B.C. Liberal nominee backs embattled premier

Maple Ridge-Pitt Meadows candidate Doug Bing says the ethnic memo issue is a tempest in a teapot

City of Pitt Meadows councillor Doug Bing will represent the B.C. Liberals in the upcoming provincial election.

City of Pitt Meadows councillor Doug Bing will represent the B.C. Liberals in the upcoming provincial election.

Doug Bing is still backing Premier Christy Clark and likes the way she’s responding to the latest bad news facing B.C.’s top leader.

Clark did the right thing by apologizing about a plan to use government resources to further Liberal party goals of building election support by targeting ethnic groups, Bing, the expected Liberal candidate for Maple Ridge-Pitt Meadows, said Monday.

It’s ungracious for people not to accept that, he added.

“I think this is a tempest in a teapot. I think everything’s been so exaggerated.”

The Pitt Meadows dentist and city councillor pointed out the plan never was implemented, nor was any public money spent.

“There was a plan. None of it actually happened.

“Every party makes plans to target certain groups, whether it’s young people, women or students or ethnic groups.” The only thing, public or government money shouldn’t be used to do that and parties should be up front about what they’re doing, he added.

A 2012 draft strategy memo leaked to the NDP opposition discusses ways to improve the governing party’s popularity with immigrants, including recruiting new members and spokespeople to write to ethnic media outlets.

Clark issued an apology for the document. It was read in the legislature Thursday by Deputy Premier Rich Coleman.

The January 2012 document refers to “quick wins” for popularity with ethnic voters, referring to a 2008 apology in the B.C. legislature for turning away a ship carrying Indian immigrants from Vancouver harbour in 1914.

Multiculturalism minister John Yap, who’s since resigned, said the memo is an “old planning document” that he did not proceed with when he took over responsibility for multiculturalism in September 2012.

Bing said with about a million people in B.C. belonging to a visible minority, politics is moving beyond catering to voters along ethnic lines.

“I hope all candidates are elected on their merit – not because of their sex or age or race.”

Bing is to be formally acclaimed as the Liberal candidate in Maple Ridge-Pitt Meadows at a meeting Saturday in Maple Ridge.

Initially, a nomination contest was to have taken place. But then Terry Becker decided against running, and Bing was the only candidate. Party brass have told him no one else has come forward.

Despite the ethnic plan scandal, he’s optimistic about the May 14 election.

“I’m disappointed, but I knew when I got involved I knew that it would be an uphill battle. That hasn’t changed. I’m still quite hopeful. I’m not discouraged at all. I think that things are going to turn around.”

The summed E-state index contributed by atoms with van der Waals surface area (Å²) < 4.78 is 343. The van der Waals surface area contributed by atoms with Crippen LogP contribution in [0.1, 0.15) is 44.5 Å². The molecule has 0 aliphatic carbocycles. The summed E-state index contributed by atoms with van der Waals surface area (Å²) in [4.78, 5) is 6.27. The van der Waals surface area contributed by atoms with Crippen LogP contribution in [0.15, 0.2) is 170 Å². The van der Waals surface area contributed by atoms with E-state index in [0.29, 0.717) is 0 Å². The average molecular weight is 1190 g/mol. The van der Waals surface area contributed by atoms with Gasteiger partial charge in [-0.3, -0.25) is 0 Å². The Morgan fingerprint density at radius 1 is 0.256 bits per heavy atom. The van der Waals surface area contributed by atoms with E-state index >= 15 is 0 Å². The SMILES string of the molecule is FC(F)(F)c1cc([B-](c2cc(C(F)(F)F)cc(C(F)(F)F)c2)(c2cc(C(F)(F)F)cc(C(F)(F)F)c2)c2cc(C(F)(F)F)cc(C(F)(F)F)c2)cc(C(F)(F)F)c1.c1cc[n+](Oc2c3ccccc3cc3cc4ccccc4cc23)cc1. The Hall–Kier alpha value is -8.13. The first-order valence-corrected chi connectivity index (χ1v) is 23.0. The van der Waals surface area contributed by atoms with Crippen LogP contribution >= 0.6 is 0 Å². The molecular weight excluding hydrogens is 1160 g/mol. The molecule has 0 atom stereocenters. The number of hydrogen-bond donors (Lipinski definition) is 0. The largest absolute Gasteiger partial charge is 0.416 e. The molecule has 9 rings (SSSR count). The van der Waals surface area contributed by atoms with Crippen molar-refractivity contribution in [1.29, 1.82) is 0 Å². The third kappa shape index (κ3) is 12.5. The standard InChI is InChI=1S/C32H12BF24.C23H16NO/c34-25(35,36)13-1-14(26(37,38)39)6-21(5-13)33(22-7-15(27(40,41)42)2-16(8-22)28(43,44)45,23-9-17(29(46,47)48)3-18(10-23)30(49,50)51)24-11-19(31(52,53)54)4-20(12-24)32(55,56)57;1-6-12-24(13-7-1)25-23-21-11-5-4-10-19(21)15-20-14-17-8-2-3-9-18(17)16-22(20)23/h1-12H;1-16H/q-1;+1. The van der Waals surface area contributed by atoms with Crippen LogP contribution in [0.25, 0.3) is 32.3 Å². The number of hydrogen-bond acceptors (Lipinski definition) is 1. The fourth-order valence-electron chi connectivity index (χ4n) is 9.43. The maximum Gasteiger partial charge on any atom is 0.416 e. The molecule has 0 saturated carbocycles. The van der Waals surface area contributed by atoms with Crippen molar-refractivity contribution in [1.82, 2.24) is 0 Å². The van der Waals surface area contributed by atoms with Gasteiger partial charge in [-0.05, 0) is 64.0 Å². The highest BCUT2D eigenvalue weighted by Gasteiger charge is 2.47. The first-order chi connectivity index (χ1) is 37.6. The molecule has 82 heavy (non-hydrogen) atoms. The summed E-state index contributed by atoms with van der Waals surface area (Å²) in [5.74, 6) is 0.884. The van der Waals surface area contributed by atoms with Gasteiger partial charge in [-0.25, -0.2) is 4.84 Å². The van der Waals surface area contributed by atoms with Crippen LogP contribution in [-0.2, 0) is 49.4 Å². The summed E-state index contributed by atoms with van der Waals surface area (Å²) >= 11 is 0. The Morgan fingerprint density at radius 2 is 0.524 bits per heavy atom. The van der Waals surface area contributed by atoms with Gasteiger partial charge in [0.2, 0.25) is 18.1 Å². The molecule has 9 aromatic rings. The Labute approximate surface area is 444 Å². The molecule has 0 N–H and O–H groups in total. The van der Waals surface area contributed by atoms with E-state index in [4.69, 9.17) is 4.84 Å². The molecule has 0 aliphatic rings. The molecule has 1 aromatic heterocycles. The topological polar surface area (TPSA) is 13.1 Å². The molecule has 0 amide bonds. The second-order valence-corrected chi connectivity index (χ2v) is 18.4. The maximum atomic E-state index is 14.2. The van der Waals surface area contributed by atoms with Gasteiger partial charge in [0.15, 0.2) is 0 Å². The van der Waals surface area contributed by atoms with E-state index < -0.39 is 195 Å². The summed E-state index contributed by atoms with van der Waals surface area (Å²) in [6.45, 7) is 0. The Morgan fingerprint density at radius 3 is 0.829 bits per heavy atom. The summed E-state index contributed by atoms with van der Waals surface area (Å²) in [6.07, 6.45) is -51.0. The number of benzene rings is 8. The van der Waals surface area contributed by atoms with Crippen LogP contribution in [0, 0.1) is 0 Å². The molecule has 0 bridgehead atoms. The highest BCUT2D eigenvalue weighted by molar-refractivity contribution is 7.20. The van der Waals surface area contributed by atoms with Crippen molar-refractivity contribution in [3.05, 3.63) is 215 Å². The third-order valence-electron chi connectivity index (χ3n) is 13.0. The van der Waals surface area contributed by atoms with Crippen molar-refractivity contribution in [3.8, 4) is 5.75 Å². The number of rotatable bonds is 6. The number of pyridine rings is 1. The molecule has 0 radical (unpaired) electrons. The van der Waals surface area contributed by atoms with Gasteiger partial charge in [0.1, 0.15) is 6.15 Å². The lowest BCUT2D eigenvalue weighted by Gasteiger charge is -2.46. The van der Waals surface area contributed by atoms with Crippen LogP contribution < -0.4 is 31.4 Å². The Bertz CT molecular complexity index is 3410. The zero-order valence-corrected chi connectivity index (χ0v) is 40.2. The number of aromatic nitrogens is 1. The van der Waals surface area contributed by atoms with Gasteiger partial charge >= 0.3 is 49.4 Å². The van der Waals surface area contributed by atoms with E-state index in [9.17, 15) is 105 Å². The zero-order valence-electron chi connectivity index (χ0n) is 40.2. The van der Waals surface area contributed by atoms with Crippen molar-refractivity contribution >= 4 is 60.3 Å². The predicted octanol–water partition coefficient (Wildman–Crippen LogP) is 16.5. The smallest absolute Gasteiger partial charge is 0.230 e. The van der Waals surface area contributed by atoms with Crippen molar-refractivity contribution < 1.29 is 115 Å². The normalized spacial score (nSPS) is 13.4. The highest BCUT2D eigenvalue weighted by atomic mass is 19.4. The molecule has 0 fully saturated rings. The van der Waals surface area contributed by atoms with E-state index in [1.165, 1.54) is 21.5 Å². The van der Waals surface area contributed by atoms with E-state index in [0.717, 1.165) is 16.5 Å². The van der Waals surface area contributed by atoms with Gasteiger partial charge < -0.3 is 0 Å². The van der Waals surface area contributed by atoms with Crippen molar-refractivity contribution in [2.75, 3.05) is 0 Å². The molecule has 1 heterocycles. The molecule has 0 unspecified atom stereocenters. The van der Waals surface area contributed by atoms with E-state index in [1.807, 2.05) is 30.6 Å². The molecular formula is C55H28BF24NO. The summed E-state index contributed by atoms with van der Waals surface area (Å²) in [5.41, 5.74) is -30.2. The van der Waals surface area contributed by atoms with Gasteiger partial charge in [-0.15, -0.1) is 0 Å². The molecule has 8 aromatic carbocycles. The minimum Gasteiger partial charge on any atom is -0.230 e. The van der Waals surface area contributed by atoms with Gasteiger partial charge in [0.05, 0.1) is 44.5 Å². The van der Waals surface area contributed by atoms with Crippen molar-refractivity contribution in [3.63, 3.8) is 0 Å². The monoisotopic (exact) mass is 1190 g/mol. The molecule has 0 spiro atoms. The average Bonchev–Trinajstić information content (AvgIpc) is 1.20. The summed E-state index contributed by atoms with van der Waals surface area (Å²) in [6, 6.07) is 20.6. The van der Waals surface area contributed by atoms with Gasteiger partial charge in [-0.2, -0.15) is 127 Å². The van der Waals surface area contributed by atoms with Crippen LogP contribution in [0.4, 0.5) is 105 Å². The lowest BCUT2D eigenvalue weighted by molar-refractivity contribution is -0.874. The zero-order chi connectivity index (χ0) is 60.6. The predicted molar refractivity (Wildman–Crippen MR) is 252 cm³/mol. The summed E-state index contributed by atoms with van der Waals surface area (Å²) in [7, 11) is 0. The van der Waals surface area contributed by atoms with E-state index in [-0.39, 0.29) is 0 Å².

Recent examples in Alberta and Ontario show that unpopular governments (Progressive Conservative and Liberal, respectively) can survive an election, he added.

“We’ve seen before [where] the governing party was written off and they came back and won. So it’s not over yet.”

Bing’s opponent, NDP candidate Elizabeth Rosenau, couldn’t agree more. She’s not making any assumptions about election day.

“Absolutely not. We know of too many elections when the results were decided in the week before the election.”

She said the revelations about targeting ethnic groups feeds the cynicism people have towards politicians. But her party too also tries to reach out to newcomers with candidates from those communities.

“There are no cheap tricks that I’m aware of. We take the visible minority vote very seriously.”

She pointed out that in leader Adrian Dix’s riding, 85 per cent voters are visible minority, which raises the question about how the term can be used anymore.

If she does win more votes than Bing, Rosenau has a few things in mind.

She’ll quit her job as a pharmacist at London Drugs in Valley Fair Mall, an employer who’s supported her bid in politics, regardless of the party.

And she plans on being accessible and talking to the people who voted her in, even if that gets her in trouble sometimes.

“I want to be the type of politician that is more likely to get in trouble for bringing the needs of my constituents forward to my party rather than to bring the needs of my party forward to my constituents.

“I want to represent people of all political persuasions if I become MLA.”

While Bing is just starting his campaign, Rosenau has been in election mode since last fall, with “hundreds” of volunteers who’ve been campaigning since.

A campaign office on Lougheed Highway and 207th Street is ready to open in April and this Saturday at St. Andrew’s Heritage Church an evening salutes women in politics. A send-off for retiring MLA Michael Sather is planned for March 27 at the Arts Centre Theatre.

Rosenau said that while pounding the pavement, she’s learned that many people are struggling with health and money issues, finding work and paying bills or coping with student debts, and cited the NDP’s plan to reverse cuts to taxes on banks made in 2008 and use the money to set up a needs-based student grant program. She also says she’ll push for better services in the area, pointing out the West Coast Express train is now running at 97 per cent capacity.

During the 2009 election, Sather won Maple Ridge-Pitt Meadows by 274 votes.

In Maple Ridge-Mission, NDP candidate Mike Bocking is taking on Liberal Marc Dalton, who’s seeking re-election after a 68-vote victory last time.


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